A fashion victim no longer
Next almost folded in the recession but it has made a remarkable comeback on the high street
As a comeback, it matches Newcastle United's return to the heights of the Premier League, and Tyson's renewed acquaintance with the ring.
Inclusion is likely to prompt a further flurry of buying, something true of most shares when they arrive in the FT-SE, as tracker funds investing solely in the index re-weight their portfolios accordingly.
What impact their appetite will have, however, is uncertain. Promotion to the market's own premier league could equally spark some concerted profit-taking, after a dazzling performance by Next's shares over the last five years.
Investors who bought at the nadir of the company's fortunes in 1991 - when the shares stood at 13p and many commentators feared it was all over - have been repaid handsomely: a rise of 4,300 per cent, to be exact, on Friday's 567p close. Over the period, they have also outperformed the FT All-Share index twenty-fold.
Tracing Next's fortunes further back to the go-go days of 1986, however, provides an object lesson in investment technique. Investors who held the shares through thick and thin over that time will have almost exactly matched the performance of the main market. Timing, as they say, is all - as is the need to take a long-term view of investments.
Elevation to the FT-SE does not confer success, however. Barely six months has elapsed since Greenalls, the wonder story of the brewing sector, was catapulted into the FT-SE - only to be one of the stocks to make way for Next last week.
Credit for the Next turnaround is due to Lord Wolfson, the chairman, and his lieutenant, David Jones, who took over from the group's creator, George Davies. He joined the struggling business from Great Universal Stores in 1989 and became chairman in 1990. Lord Wolfson this year returns to GUS as executive chairman.
That move has revived speculation of some kind of tie-up between the two, possibly with their mail-order divisions. Whatever the rumour-mongers speculate, however, Next needs little hype to justify its arrival as a
real bluechip counter.
Indeed, its relatively low share of the high street - 3 per cent, against 15 per cent for Marks & Spencer - suggests there is ample scope for further growth. The company has also been able to boost sales at existing stores by expanding floor space, and lifting overall sales densities, as it attracts a wider range of shoppers.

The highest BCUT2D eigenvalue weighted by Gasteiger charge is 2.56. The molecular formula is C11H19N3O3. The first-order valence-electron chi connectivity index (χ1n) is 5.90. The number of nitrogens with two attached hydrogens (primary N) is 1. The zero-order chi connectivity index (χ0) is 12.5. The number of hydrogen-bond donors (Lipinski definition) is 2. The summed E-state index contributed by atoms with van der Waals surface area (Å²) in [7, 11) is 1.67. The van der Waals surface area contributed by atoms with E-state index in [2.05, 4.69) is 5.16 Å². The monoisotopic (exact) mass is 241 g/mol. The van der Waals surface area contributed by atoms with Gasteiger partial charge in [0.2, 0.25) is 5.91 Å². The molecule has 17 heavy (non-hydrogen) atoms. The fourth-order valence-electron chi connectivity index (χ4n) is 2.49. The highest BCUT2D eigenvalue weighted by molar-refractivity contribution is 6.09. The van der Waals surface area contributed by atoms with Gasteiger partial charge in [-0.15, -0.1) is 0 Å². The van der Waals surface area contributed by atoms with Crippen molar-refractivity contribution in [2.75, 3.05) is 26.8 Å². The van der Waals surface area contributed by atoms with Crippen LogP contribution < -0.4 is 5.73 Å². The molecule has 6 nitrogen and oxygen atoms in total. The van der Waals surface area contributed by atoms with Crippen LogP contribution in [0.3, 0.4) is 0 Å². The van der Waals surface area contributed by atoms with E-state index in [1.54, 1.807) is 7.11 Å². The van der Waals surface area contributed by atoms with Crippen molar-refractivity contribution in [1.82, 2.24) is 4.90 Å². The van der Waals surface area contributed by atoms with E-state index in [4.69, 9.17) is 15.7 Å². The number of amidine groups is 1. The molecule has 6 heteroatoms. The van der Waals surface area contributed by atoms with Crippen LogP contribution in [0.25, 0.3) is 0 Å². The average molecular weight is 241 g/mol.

Mixed stores, where it sells home furnishings and children's wear alongside its more well-known clothing ranges, have also proved enormously successful. Meanwhile, consumer spending seems to be buoyant.
Mail order, which had its doubters when Next launched it, is also a steady contributor to revenues. Management continues to tighten up other aspects of the business, including distribution, where a new warehouse has already cut inventory turnaround and stock levels.
All this, however, has been well and truly underlined by the share price. There must be doubts over its stamina, and the changing face of the high street. When Next made its debut, it set the pace for other store groups. Now, there is a multitude of competitors who have emulated its format - sleek, well-designed interiors, with plenty of wood, selling stylish, reasonably-priced clothes. Its chosen market - young men and women, predominantly office workers - are spoilt for choice.
Some would say the Next formula has begun to look a touch tired. When it was first introduced, it helped define the yuppie revolution. No longer is Next the ultimate for fashion-conscious junior management and executives.
And if its ranges lack the same conviction they did five years ago, so too do some of its stores. However, no one criticised Marks & Spencer for selling plain white underwear in its familiar green St Michael format.
Next is different, too, from its previous incarnation in one other major sense. By 1990, its expansionist policy, high gearing, and a weak economy had almost spelt the end for the group. By contrast, Next Mark II boasts low gearing, good cash flow, and good dividend cover. Analysts reckon there is another three years of growth at 20 per cent a year to go for. Full-year results for the year to January showed turnover of pounds 773.8m, up from pounds 652.9m. Pre-tax profits grew over 40 per cent to pounds 141.9m. But it was in the detail that the more compelling evidence lay. Sales per square foot have climbed from pounds 355 in 1993, to pounds 524 last year. Next Directory, its mail order division, saw sales rise 26 per cent from the previous year.
It would be foolish to believe that the company can continue to grow at this sort of pace indefinitely. And on a prospective PE of over 17, the shares still remain pricey. Nevertheless, it is difficult to see how they can be treated as anything other than a good buy.
Each successive set of results has justified a premium rating. The shares may be due a pause for breath; but they are still one of the best ways of cashing in on the affluent twenty-somethings' spending habits.
Share price 567p
Prospective p/e 18.2*
Gross dividend yield 2.6%
Year to 31 January 1994 1995 1996* 1997*
Turnover pounds 544.2m pounds 652.9m pounds 773.8m na
Pre-tax profits pounds 73.5m pounds 107.4m pounds 141.9m pounds 150m
Earnings per share 17.3p 21.8p 28.2p 32.5p Dividend per share 5.5p 9.0p 11.75p 13.5p
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